Immediately following the completion of PFTs, an incremental exercise test was performed on an electronically braked cycle ergometer (Ergoline-900, Marquette). After a 3-minute rest and a 3-minute constant pedalling at 20W, the work rate was increased 5 or 10 W/min in ramp profile. The ramp slope was: FEV1 <1.0Litre – 5W/min, FEV1 >1.0Litre – 10W/min. Pedalling rate was kept constant at approximately 60rpm. Pulmonary ventilation (‘VE), oxygen uptake (‘VO2) and carbon-dioxide output (‘VCO2) were measured breath-by-breath by a mass flow-sensor and exercise metabolic measurement system (Vmax29c, SensorMedics). Lactic acidosis threshold (LAT) was identified by the modified V-slope method [22]. Heart rate, 12-lead ECG (Cardiosoft, SensorMedics) and oxygen saturation by a pulsoximeter (SatTrak, SensorMedics) was monitored. Maximal voluntary ventilation was estimated as 40xFEV1 [23]. Breathlessness and leg fatigue were evaluated at peak exercise by modified Borg scale [24].

Resting and stress Doppler echocardiographic studies

Echocardiographic studies were performed with a commercially available echocardiographic system (Vivid 7 Expert, General Electric Healthcare). Resting cardiac dimensions were obtained by parasternal long-axis M-mode echocardiography, according to the American Society of Echocardiography standards [25]. These dimensions included left ventricular end-diastolic diameter, interventricular septal wall and posterior wall thickness, right ventricular outflow diastolic diameter, and left ventricular end-systolic diameter. Using the apical 4-chamber view, the M-mode cursor was placed through the junction of the tricuspid valve plane and right ventricular free wall. Tricuspid annular plane systolic excursion (TAPSE) was determined by the difference in the displacement of the right ventricular base during systole and diastole. Each parameter was measured off-line in triplicate and averaged. All images were obtained during held mid-expiration.

All patients and controls had normal left ventricular ejection fraction (EF > 55%) and no echocardiographic evidence of significant right ventricular dysfunction. In an effort to diagnose left ventricular diastolic dysfunction related heart failure, and secondary pulmonary PH, the E/A was recorded. Patients and the control subjects underwent a standardized multistage semi-supine bicycle exercise study in the recumbent position. Patients and controls pedalled at constant speed beginning at a workload of 25 W, with an increment of 25 W every 3 minutes. The protocol included both a low intensity "warm up" and a "cool-down" phase. Doppler evaluation of the tricuspid valve was performed in the apical four-chamber view. The tricuspid regurgitant jet was localized in the color mode, and then measured in the continuous wave mode at a sweep speed of 75 mm/sec. To ensure accurate transducer position throughout the exercise, the location of the continuous wave Doppler cursor was checked intermittently by two dimensional and colour imaging. We considered tricuspid insufficiency envelopes to be technically adequate when signals were pansystolic and showed well-defined borders. The maximum tricuspid insufficiency velocity was assigned to the highest coherent boundary on the spectral wave form. Maximum velocities recorded at rest, at each stage of exercise permitted the calculation of the transtricuspid gradient and PAPs. By a modification of the Bernoulli formula, the maximum transtricuspid gradient (in mmHg) was estimated as the product of 4 and the square of the maximum tricuspid insufficiency velocity [26]. PAPs was computed as the sum of the transtricuspid gradient and right atrial pressure (PAPs = 4V2+right atrial pressure) [27].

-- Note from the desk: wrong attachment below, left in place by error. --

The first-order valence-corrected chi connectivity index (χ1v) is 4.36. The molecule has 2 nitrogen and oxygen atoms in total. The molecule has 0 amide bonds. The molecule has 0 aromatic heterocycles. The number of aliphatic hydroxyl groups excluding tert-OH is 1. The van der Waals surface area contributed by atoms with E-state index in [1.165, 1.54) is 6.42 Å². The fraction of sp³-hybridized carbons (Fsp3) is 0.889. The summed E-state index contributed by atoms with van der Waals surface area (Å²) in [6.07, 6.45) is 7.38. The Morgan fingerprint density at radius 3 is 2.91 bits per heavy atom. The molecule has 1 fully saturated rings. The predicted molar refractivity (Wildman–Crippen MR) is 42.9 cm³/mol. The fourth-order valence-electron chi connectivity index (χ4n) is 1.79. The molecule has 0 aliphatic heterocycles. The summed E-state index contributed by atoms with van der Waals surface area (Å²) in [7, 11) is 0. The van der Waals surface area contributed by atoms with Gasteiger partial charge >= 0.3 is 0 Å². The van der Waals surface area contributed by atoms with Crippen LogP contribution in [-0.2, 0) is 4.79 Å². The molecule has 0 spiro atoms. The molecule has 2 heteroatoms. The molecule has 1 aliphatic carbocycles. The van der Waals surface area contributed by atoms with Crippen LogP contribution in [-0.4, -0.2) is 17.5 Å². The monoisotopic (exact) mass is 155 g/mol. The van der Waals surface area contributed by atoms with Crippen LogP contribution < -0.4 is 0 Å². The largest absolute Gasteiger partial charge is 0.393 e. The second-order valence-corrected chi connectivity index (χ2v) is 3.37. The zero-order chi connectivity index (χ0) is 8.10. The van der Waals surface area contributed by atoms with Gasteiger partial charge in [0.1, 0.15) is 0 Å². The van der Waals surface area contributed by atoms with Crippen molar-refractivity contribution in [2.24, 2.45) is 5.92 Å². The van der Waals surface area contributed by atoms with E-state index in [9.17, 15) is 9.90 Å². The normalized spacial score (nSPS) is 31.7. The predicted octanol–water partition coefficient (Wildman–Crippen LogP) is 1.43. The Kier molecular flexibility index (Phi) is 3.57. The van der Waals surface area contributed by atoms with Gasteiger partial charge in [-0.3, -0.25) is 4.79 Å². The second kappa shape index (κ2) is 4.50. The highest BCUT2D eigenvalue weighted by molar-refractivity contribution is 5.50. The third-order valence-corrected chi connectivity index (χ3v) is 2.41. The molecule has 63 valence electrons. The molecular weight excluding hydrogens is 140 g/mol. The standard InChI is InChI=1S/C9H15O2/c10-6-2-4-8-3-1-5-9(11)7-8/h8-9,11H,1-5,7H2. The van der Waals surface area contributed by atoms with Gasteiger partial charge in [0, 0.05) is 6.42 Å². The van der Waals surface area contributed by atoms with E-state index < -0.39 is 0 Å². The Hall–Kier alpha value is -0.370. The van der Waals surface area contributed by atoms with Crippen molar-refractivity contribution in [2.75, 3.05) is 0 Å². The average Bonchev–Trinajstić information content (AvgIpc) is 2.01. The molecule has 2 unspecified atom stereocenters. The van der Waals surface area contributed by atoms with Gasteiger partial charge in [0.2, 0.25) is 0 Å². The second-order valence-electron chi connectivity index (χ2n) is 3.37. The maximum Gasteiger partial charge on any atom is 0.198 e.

Table 2.

Lung function and resting and exercise echocardiography variables in patients with COPD and in non-COPD subjects (n=40).

COPD patients (n=27) Non-COPD subjects (n=13) p-value
Lung function variables
FEV1 (L) 1.01±0.38 2.84±0.74 <0.001
FEV1 (%pred) 36±12 103±14 <0.001
FVC (L) 2.45±0.71 3.77±0.94 <0.001
FVC (%pred) 73±18 113±20 <0.001
FEV1/FVC (%) 42±11 77±6 <0.001
TLC (%pred) 117±21 104±13 <0.05
VC (%pred) 77±18 114±18 <0.001
IC (L) 1.64±0.48 2.57±0.43 <0.001
FRC (%pred) 164±42 111±18 <0.001
RV (%pred) 199±57 100±18 <0.001
RV/TLC (%) 60±10 37±6 <0.001
DLCO (%pred) 41±15 88±5 <0.001
Transthoracic echocardiographic variables
LA diameter (mm) 36±3 37±2 ns
% LVEF 65±2 63±2 ns
LVPW thickness (mm) 10.5±0.6 10.8±0.6 ns
LVS thickness (mm) 10.6±0.6 10.8±0.6 ns
LV EDD (mm) 47±3 48±4 ns
LV ESD (mm) 27±4 27±3 ns
TAPSE at rest (mm) 26±5 22±4 ns.
TAPSE at peak (mm) 36±8 32±5 ns.
dPAPs (mmHg) 33±10 20±8 p<0.001

Data are presented mean±SD; FEV1: forced expiratory volume in one second; FVC: forced vital capacity; TLC: total lung capacity; VC: vital capacity; IC: inspiratory capacity; FRC: functional residual capacity; RV: residual volume; DLCO: diffusion capacity of carbon monoxide; LA: left atrium; LVEF: left ventricular ejection fraction; LVPW: left ventricular posterior wall; LVS: left ventricular septum; LVEDD: left ventricular end-diastolic diameter; LVESD: left ventricular end-systolic diameter, TAPSE: tricusp annular plane systolic excursion; dPAPs: change of pulmonary arterial systolic pressure during exercise

Right atrial pressure was estimated at rest by the response of the inferior vena cava to deep inspiration and was assumed to be constant throughout exercise. With the trailing-edge to leading-edge technique, maximum inferior vena cava diameters before inspiration and minimum diameters after inspiration were measured in the subcostal view within 2 cm of the entrance to the right atrium. When the diameter of the inferior vena cava decreased by less than 50% after deep inspiration, the right atrial pressure was defined as 15 mmHg, and when the diameter decreased by more than 50%, the right atrial pressure was defined as 5 mmHg [28]. This technique, which assumes that the estimated RA pressure remains constant during exercise, has been validated against simultaneous measurements of pulmonary artery systolic pressure during incremental exercise [29]. TAPSE was determined and registered at peak exercise. Measurements were recorded with simultaneous electrocardiography. All data were stored digitally and the measurements were made off-line at the completion of each study. Echocardiographic studies were performed by an experienced cardiac sonographer, who had no knowledge of the clinical data.